Friday, December 15, 2000

Star-Spangled Men

by Nathan Miller

Just after Christmas I was browsing at Half Price Books in an attempt to spend a gift certificate. (I succeeded.) This was a book that caught my eye, but not my wallet, so I borrowed a copy from the library. In Star-Spangled Men, Nathan Miller writes about the ten worst presidents of the United States, based on his own reading of American history and a career in political journalism. As he says up front, the selection is purely subjective. The book is fairly light reading. Miller has a great storytelling style and uses it to tell the tales of these ten men and where he thinks they went wrong. Despite the book's premise, he never gets overly negative with his subjects, recognizing that even the worst Chief Executive is only human. While this book is not something I would want to refer to time and again, I would definitely recommend that you check it out.

LibraryThing link


Sunday, December 10, 2000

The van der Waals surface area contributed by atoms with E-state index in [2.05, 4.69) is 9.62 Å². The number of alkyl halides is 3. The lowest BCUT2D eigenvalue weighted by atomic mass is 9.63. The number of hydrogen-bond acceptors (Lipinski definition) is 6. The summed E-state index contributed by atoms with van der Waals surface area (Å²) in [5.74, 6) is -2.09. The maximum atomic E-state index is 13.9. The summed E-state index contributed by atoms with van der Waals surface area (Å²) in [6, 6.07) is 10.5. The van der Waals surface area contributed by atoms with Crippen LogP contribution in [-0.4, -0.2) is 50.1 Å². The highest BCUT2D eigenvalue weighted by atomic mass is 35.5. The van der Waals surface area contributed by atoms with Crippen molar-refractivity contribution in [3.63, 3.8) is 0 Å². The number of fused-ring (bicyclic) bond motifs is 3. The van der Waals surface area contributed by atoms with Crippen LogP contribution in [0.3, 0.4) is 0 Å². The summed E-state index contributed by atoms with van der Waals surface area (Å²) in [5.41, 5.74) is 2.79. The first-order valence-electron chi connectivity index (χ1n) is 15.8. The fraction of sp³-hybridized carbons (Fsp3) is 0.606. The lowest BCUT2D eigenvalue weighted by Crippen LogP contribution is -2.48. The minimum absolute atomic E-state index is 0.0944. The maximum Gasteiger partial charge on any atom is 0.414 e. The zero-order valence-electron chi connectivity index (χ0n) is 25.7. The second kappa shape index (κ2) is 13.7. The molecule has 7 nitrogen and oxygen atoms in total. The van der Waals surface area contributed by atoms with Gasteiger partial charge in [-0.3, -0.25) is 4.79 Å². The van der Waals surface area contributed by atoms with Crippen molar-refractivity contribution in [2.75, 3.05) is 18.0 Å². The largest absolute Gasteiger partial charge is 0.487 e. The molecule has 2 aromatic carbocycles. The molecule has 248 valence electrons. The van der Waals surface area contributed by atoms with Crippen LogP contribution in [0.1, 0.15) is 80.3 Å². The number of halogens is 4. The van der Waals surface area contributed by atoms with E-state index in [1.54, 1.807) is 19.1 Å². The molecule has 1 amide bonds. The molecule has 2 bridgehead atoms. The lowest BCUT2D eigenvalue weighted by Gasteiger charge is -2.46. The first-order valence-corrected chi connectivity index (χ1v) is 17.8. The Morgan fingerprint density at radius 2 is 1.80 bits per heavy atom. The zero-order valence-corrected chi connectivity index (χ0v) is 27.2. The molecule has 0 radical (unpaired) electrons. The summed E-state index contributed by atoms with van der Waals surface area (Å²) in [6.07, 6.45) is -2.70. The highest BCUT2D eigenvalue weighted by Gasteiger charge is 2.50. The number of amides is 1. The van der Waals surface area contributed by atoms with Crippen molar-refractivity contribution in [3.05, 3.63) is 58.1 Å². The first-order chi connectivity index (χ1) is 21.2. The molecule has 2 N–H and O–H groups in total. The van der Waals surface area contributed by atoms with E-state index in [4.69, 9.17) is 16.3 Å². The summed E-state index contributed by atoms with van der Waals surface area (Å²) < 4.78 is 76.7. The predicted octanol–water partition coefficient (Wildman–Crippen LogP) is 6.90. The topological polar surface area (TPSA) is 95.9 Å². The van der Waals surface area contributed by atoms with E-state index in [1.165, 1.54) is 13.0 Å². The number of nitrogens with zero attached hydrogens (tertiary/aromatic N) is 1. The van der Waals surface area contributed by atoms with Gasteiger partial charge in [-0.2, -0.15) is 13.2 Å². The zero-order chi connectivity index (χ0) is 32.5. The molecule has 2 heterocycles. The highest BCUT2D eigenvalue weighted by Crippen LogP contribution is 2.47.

Up the Line

by Robert Silverberg

And now for something completely different... The two books reviewed immediately above are delightful tales of magic and wonder suitable for all ages. Up the Line is an earthy, rather pessimistic tale for adults. It was written in 1969, so sex and drugs are woven throughout the tale. So why am I keeping this too on my shelf? (Out of the kids' reach, of course) Well, I'm a big fan of time travel tales and Up the Line is an interesting one. Instead of focusing on Time Police, as many tales do, it has a Time Tour Guide as its protagonist. Mr. Silverberg offers a believable picture of what Time Tourism might be like. The central tale, about the rise and fall of a Time Courier, is hardly a masterpiece, (I had forgotten it from my first reading of the book) but its good enough to keep you reading.

LibraryThing link

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